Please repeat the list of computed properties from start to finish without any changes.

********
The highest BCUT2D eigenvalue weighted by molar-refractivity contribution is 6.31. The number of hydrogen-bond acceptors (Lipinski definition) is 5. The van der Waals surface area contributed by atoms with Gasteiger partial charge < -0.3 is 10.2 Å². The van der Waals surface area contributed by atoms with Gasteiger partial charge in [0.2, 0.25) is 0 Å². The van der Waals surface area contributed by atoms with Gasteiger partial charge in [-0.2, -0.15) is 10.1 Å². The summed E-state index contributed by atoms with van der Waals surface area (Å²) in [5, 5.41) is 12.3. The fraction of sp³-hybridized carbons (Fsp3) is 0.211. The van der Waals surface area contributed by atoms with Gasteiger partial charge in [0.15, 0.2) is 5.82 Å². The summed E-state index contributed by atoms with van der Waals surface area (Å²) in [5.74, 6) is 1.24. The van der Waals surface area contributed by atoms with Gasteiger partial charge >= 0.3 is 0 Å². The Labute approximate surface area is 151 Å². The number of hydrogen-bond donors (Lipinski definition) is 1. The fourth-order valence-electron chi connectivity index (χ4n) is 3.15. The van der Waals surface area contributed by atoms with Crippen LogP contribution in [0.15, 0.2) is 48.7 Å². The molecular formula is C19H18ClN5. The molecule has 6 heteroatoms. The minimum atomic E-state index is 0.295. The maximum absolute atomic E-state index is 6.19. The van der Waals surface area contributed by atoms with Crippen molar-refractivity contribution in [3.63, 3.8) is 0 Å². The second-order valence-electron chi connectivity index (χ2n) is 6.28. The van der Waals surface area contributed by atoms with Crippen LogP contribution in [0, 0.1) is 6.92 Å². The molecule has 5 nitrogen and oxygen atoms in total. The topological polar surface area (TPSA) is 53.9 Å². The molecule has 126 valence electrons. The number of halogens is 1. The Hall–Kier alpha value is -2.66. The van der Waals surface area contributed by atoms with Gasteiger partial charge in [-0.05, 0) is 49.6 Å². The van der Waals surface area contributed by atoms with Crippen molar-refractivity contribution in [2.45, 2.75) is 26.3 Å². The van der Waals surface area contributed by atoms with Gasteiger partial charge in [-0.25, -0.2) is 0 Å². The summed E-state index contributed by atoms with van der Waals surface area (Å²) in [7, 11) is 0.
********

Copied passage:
The highest BCUT2D eigenvalue weighted by molar-refractivity contribution is 6.31. The number of hydrogen-bond acceptors (Lipinski definition) is 5. The van der Waals surface area contributed by atoms with Gasteiger partial charge < -0.3 is 10.2 Å². The van der Waals surface area contributed by atoms with Gasteiger partial charge in [0.2, 0.25) is 0 Å². The van der Waals surface area contributed by atoms with Gasteiger partial charge in [-0.2, -0.15) is 10.1 Å². The summed E-state index contributed by atoms with van der Waals surface area (Å²) in [5, 5.41) is 12.3. The fraction of sp³-hybridized carbons (Fsp3) is 0.211. The van der Waals surface area contributed by atoms with Gasteiger partial charge in [0.15, 0.2) is 5.82 Å². The summed E-state index contributed by atoms with van der Waals surface area (Å²) in [5.74, 6) is 1.24. The van der Waals surface area contributed by atoms with Gasteiger partial charge >= 0.3 is 0 Å². The Labute approximate surface area is 151 Å². The number of hydrogen-bond donors (Lipinski definition) is 1. The fourth-order valence-electron chi connectivity index (χ4n) is 3.15. The van der Waals surface area contributed by atoms with Crippen LogP contribution in [0.15, 0.2) is 48.7 Å². The molecular formula is C19H18ClN5. The molecule has 6 heteroatoms. The minimum atomic E-state index is 0.295. The maximum absolute atomic E-state index is 6.19. The van der Waals surface area contributed by atoms with Crippen molar-refractivity contribution in [3.63, 3.8) is 0 Å². The second-order valence-electron chi connectivity index (χ2n) is 6.28. The van der Waals surface area contributed by atoms with Crippen LogP contribution in [0, 0.1) is 6.92 Å². The molecule has 5 nitrogen and oxygen atoms in total. The topological polar surface area (TPSA) is 53.9 Å². The molecule has 126 valence electrons. The number of halogens is 1. The Hall–Kier alpha value is -2.66. The van der Waals surface area contributed by atoms with Gasteiger partial charge in [-0.05, 0) is 49.6 Å². The van der Waals surface area contributed by atoms with Crippen molar-refractivity contribution in [2.45, 2.75) is 26.3 Å². The van der Waals surface area contributed by atoms with Gasteiger partial charge in [-0.25, -0.2) is 0 Å². The summed E-state index contributed by atoms with van der Waals surface area (Å²) in [7, 11) is 0.